ARTICLE
12 April 2024

USDA And DOJ Announce Top Priorities For Civil Enforcement Of The Animal Welfare Act

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Duane Morris LLP

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Duane Morris LLP, a law firm with more than 800 attorneys in offices across the United States and internationally, is asked by a broad array of clients to provide innovative solutions to today's legal and business challenges.
Last month, the Department of Justice Environmental and Natural Resources Division, the United States Department of Agriculture Animal and Plant Health Inspection Service and the USDA Office of General Counsel announced the issuance of a Memorandum of Understanding.
United States Environment
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Last month, the Department of Justice Environmental and Natural Resources Division (ENRD), the United States Department of Agriculture (USDA) Animal and Plant Health Inspection Service (APHIS) and the USDA Office of General Counsel (OGC) announced the issuance of a Memorandum of Understanding (MOU) on civil judicial enforcement of the Animal Welfare Act (AWA). What does this mean for USDA licensees and registrants? Our Q&A breaks it down.

What is the purpose of an MOU?

Government agencies with overlapping enforcement equities will often enter into MOUs to outline how they will interact and coordinate on enforcement actions. The MOU procedures assist the agencies to prospectively prepare for and coordinate potential civil enforcement actions. This MOU establishes a framework for notification, consultation and coordination among APHIS, USDA's General Counsel, and ENRD to enforce the AWA. The MOU's framework formalizes procedures for regular meetings, coordination on enforcement referrals, information sharing and additional training for employees. The MOU also memorializes the joint practices of these agencies over the past few years.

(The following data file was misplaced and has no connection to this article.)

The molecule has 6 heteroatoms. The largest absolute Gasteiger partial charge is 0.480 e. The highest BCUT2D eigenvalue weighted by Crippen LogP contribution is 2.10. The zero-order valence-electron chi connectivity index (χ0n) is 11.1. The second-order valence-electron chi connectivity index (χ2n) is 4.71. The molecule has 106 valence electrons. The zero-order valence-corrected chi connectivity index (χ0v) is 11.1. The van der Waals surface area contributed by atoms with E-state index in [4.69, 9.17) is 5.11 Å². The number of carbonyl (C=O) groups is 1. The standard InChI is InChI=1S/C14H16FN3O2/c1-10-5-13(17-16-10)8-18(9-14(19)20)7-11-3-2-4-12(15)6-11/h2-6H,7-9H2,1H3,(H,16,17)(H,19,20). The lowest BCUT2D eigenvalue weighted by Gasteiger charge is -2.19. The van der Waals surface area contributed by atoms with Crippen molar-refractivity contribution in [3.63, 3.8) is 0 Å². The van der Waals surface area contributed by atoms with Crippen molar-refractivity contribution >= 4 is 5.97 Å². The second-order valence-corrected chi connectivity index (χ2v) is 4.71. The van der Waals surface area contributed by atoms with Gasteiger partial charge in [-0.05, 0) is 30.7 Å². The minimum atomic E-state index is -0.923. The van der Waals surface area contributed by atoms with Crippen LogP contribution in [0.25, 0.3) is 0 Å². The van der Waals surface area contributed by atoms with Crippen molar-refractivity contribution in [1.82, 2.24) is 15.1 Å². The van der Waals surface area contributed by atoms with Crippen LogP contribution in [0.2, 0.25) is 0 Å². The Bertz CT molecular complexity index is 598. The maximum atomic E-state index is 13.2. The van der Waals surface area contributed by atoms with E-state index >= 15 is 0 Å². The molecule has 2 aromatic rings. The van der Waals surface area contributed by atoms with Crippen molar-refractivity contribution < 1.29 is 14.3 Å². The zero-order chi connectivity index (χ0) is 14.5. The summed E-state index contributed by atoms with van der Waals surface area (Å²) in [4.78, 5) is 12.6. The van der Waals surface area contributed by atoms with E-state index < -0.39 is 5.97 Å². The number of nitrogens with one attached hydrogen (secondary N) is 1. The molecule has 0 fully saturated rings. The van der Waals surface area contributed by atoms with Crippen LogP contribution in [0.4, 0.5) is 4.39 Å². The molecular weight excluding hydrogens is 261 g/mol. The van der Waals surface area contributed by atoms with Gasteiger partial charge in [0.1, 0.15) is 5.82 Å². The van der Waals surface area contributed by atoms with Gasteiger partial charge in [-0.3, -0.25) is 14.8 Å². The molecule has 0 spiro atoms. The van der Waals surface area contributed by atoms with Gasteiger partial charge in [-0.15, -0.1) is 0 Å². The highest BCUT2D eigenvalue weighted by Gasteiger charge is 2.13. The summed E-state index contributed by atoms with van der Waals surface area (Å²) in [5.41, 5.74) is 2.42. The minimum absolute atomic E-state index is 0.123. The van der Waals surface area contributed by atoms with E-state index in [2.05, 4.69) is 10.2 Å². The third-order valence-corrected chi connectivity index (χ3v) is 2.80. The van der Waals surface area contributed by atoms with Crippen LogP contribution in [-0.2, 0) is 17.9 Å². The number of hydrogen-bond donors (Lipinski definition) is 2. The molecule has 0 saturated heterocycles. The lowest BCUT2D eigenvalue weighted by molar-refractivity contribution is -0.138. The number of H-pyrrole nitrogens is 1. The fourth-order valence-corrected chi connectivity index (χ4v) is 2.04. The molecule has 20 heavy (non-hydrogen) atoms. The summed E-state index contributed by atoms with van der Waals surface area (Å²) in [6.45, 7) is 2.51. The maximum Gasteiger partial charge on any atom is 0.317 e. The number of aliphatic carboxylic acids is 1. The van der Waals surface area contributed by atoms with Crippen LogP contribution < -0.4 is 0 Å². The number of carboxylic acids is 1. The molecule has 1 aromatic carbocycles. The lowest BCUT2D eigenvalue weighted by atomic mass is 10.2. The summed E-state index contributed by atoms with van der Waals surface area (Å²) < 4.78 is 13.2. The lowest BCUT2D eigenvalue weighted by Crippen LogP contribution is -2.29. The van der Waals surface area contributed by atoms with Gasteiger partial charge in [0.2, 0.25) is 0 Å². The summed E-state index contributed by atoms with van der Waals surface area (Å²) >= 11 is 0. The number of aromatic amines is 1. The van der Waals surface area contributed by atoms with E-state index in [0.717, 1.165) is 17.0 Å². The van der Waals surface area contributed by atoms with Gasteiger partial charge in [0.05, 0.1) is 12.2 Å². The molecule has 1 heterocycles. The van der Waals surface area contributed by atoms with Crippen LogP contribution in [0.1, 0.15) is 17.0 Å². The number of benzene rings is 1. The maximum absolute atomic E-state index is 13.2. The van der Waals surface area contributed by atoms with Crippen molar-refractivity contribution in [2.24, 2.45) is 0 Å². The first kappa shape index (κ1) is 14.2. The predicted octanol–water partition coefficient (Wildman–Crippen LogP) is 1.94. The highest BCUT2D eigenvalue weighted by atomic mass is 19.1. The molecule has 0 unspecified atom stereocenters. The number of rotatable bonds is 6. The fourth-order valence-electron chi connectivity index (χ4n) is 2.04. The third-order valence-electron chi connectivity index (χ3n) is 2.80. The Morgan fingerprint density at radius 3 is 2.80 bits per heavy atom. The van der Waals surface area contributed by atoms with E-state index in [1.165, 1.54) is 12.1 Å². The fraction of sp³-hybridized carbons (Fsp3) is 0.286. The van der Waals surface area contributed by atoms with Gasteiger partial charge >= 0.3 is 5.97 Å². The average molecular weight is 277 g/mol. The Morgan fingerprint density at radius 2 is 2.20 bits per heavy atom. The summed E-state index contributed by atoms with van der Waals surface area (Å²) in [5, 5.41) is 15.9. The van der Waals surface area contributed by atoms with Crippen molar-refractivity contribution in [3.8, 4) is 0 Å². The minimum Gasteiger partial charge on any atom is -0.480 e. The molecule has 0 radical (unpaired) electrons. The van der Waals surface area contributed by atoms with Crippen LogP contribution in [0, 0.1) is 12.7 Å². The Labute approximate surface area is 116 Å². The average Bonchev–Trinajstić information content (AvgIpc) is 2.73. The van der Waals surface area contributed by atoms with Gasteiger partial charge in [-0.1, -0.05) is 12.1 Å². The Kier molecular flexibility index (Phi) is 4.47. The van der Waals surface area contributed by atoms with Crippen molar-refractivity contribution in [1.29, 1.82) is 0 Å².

Is a civil judicial action different than an USDA administrative enforcement action?

Yes. The federal government has different means to enforce the Animal Welfare Act. Most licensees are familiar with APHIS's most common means to enforce the AWA – through inspections and noncompliance citations, which require corrective actions. APHIS can decide to issue an official warning or a settlement agreement, which could include a monetary penalty or other sanction and is quicker and less costly than litigation. APHIS can also decide to pursue formal, legal prosecution through the administrative law process, which involves an administrative law judge, hearing, and a mechanism for appeal. Through this process, APHIS has authority to confiscate animals, suspend licenses, revoke licenses, issue cease and desist orders, and impose civil penalties. Lastly, APHIS also refers cases to DOJ for judicial actions in federal district courts to enjoin or restrain violations of the AWA and to enforce unpaid civil penalties imposed through the administrative process. The MOU deals with these referrals for civil federal court actions.

Does the MOU list any enforcement priorities?

Yes. The MOU states that the USDA and ENRD are focused on "the matters that are most likely to make a positive impact on the welfare of animals" and otherwise further the AWA's purposes. MOU at 4. The enforcement priorities also target suspected violations of the Lacey Act or Endangered Species Act. The agencies' coordination is intended to focus on "the most egregious violators" based on the following criteria:

  • Licensees who have been cited multiple times under 9 C.F.R. § 2.4 for interference with APHIS officials establishing a pattern or practice of interference;